In the last two months the markets have built up expectations for a Fed interest rate rise or a tapering of its bond purchases earlier than the central bank is forecasting, giving a lift to long-term Treasury yields.
But investors are grappling with the risk that the U.S. central bank’s shift late last year in its strategy for reaching its employment goal and inflation goals could mean the timing for beginning to withdraw its accommodative monetary policies may, indeed, be as far away as Fed Chairman Jerome Powell has signaled.
“A lot of people keep bringing up how the market is calling the Fed’s bluff. But Powell has been saying what [the Fed] is doing since he came into office, people just don’t want to hear it,” said Jack Janasiewicz, portfolio manager at Natixis Investment Managers, in an interview.
The Fed’s commitment to ensuring they raise employment for Black Americans and other minorities disproportionately hit during the COVID-19 pandemic has led to creeping doubts among traders over the market’s hawkish prognostications.
In its new policy framework issued in August, the Fed said it saw full employment as broad-based and inclusive, a recognition of how a strong labor market had aided low-income households.
“How does the framework in reality influence the Federal Reserve’s policy calculations and ultimately its rate moves? This is very much an open issue,” Nathan Sheets, chief economist at PGIM Fixed Income, told MarketWatch.
Based on trading in eurodollar futures, a one quarter percentage point fed funds rate hike is expected by the end of 2022, and another three by the end of 2023.
Yet Goldman Sachs economists earlier this week said they don’t expect the Fed to lift its policy interest rates until 2024. They argued the central bank would keep policy rates lower for longer in order to spread the benefits of the economic recovery into harder-hit swathes of the U.S. population, reflecting experience after the 2008 financial crisis when unemployment among minorities was the slowest to come down as the economy recovered.
Indeed, rate-hike expectations have been pared back recently even after a stellar March jobs report. The 5-year Treasury note yield
a proxy for rate-hike expectations for the next few years, has fallen since Monday when it touched a 14-month high of 0.98%. The short-term maturity finished 0.87% at the end of the week. Bond prices move inversely to yields.
“The Fed is prioritizing the labor market in a way that some who have suffered disproportionally start to benefit and get to full employment,” said Janasiewicz.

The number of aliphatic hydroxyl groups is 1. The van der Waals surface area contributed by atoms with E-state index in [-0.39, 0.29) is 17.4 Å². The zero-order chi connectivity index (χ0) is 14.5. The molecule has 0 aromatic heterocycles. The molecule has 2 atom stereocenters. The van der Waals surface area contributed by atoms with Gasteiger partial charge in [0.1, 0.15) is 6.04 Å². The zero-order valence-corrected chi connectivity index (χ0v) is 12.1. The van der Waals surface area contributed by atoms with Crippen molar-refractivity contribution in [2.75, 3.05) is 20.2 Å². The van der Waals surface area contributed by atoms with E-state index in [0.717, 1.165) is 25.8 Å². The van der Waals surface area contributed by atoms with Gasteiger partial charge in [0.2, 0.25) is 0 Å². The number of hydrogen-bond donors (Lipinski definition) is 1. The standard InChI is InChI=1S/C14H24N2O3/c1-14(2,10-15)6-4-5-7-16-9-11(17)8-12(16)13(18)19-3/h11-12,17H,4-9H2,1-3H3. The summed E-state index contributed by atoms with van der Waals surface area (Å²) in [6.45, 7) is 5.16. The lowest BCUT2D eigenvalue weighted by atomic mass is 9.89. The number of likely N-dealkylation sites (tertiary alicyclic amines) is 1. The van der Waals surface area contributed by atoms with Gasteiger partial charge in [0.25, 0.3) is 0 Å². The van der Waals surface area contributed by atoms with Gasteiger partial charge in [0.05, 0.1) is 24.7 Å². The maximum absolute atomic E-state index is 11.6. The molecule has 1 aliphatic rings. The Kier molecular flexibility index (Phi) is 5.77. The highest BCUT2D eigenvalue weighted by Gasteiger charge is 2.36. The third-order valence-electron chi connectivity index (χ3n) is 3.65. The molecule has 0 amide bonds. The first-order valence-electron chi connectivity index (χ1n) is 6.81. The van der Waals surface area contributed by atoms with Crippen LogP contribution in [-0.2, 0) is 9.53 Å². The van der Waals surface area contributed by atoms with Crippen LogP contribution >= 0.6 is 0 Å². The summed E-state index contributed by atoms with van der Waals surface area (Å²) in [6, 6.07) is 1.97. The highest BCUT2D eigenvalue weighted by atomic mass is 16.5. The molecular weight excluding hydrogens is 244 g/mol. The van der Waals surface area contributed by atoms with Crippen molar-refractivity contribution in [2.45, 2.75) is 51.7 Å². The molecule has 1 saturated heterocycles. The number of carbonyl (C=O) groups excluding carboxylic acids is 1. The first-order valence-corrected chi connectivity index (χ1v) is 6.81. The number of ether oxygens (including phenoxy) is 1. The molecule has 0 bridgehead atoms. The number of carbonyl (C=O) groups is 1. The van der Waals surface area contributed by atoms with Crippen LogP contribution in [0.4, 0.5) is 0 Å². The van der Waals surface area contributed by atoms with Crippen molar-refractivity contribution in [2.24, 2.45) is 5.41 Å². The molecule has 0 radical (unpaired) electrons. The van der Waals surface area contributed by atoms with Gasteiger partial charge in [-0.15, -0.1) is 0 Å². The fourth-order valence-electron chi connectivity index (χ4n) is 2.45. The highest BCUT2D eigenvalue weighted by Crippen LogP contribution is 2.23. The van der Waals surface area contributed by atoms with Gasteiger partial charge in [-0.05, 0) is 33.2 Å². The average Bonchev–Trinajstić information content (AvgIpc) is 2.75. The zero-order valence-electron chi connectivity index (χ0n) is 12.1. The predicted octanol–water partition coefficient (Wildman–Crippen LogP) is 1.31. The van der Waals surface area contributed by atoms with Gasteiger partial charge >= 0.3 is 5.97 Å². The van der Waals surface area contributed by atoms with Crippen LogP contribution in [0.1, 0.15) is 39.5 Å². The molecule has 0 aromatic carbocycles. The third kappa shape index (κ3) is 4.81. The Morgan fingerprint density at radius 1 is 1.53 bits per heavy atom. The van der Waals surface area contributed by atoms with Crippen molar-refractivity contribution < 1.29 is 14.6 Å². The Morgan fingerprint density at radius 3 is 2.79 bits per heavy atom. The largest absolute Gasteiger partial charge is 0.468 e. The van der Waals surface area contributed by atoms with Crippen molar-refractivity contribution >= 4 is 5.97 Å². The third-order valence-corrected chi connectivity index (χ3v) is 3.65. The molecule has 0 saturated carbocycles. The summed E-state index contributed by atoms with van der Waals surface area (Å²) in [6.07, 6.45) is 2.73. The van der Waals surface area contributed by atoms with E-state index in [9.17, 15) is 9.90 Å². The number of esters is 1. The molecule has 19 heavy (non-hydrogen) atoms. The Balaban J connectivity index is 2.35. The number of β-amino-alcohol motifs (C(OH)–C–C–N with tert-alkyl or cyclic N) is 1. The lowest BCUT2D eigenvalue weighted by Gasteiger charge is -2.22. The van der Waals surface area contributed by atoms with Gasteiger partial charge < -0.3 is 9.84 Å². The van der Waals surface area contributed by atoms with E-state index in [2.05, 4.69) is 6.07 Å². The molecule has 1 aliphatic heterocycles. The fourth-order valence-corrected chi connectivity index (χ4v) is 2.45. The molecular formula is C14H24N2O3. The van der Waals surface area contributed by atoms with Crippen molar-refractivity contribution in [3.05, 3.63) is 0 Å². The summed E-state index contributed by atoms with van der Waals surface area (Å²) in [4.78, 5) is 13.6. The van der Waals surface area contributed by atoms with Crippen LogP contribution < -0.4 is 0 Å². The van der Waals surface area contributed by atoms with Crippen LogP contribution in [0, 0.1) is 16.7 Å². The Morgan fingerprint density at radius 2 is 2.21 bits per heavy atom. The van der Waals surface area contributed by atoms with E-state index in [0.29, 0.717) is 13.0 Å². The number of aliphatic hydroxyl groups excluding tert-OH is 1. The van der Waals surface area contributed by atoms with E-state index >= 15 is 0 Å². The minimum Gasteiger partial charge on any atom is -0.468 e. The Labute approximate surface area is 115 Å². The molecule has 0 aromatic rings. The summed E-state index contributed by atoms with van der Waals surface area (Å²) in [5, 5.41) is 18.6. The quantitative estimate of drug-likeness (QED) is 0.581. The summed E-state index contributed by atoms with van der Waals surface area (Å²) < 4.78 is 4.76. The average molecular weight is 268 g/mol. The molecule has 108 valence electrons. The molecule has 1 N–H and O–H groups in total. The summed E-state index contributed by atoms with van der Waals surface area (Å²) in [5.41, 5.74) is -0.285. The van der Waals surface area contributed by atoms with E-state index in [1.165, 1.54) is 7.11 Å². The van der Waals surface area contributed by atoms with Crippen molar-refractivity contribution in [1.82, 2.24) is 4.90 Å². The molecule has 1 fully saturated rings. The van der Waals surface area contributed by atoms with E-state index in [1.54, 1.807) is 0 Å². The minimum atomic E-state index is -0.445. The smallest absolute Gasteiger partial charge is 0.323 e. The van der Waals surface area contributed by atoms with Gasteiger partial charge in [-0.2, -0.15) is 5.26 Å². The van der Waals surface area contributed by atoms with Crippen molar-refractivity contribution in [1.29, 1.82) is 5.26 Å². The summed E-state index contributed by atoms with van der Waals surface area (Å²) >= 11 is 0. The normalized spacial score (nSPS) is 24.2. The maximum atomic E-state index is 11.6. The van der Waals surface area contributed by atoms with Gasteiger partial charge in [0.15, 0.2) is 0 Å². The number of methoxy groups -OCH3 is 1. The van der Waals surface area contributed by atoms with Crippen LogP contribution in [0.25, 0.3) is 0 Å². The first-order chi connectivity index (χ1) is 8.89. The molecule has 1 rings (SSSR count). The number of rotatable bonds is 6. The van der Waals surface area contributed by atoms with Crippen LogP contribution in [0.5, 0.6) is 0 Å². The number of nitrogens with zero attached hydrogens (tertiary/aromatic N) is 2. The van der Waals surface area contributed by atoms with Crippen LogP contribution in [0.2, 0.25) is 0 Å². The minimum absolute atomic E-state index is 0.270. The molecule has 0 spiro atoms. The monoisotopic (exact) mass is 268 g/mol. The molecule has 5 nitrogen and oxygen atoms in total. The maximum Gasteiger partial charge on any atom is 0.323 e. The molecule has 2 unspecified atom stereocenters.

The minutes from the central bank’s March policy meeting showed the Fed would observe actual progress in the labor market and in price measures instead of reacting to changes in forward-looking economic growth expectations.
See: Fed officials split on outlook for inflation
“Maybe we shouldn’t expect large changes from the Fed for large chunks of time. The Fed will be content to let the market do as is,” said Patrick Leary, chief market strategist at Incapital, in an interview.
“That will offer opportunities for traders who understand the Fed is committed and unified in their goals. I’m not going to fight the Fed here, I’m willing to take the other side of the bet,” said Leary, who has been bullish on 5-year notes.
If the Fed’s dovish policy stance stays in place for longer than markets have wagered, risk assets like equities would remain supported and this year’s rise in U.S. Treasury yields would be capped, analysts say.
The Dow Jones Industrial Average
rose 0.8%, booking a weekly gain of 2.7%, while the broad-based S&P 500
benchmark hit its 20th record close of this year.
U.S. stock-market investors earlier this year were troubled by the prospect of a removal of easy monetary policy, considered a key driver of gains in equities and other risk assets since the onset of the COVID-19 pandemic.
Still, Leary warned he was unsure if the Fed’s use of monetary policy tools to target societal ills such as inequality and elevated minority unemployment would succeed.
“I don’t know that we are using the right tools to fix this problem. It’s like using a hammer to cut down a tree. Maybe it doesn’t work, but sure you’ll make a dent eventually,” he said.
Looking ahead for next week, investors will see a raft of first-tier U.S. economic data that will give insights into the state of household finances. The March consumer price index is due on Tuesday, March retail sales and industrial production on Thursday and March housing starts on Friday.
On company earnings, the unofficial start to earnings season will kick off with results from JP Morgan Chase
Bank of America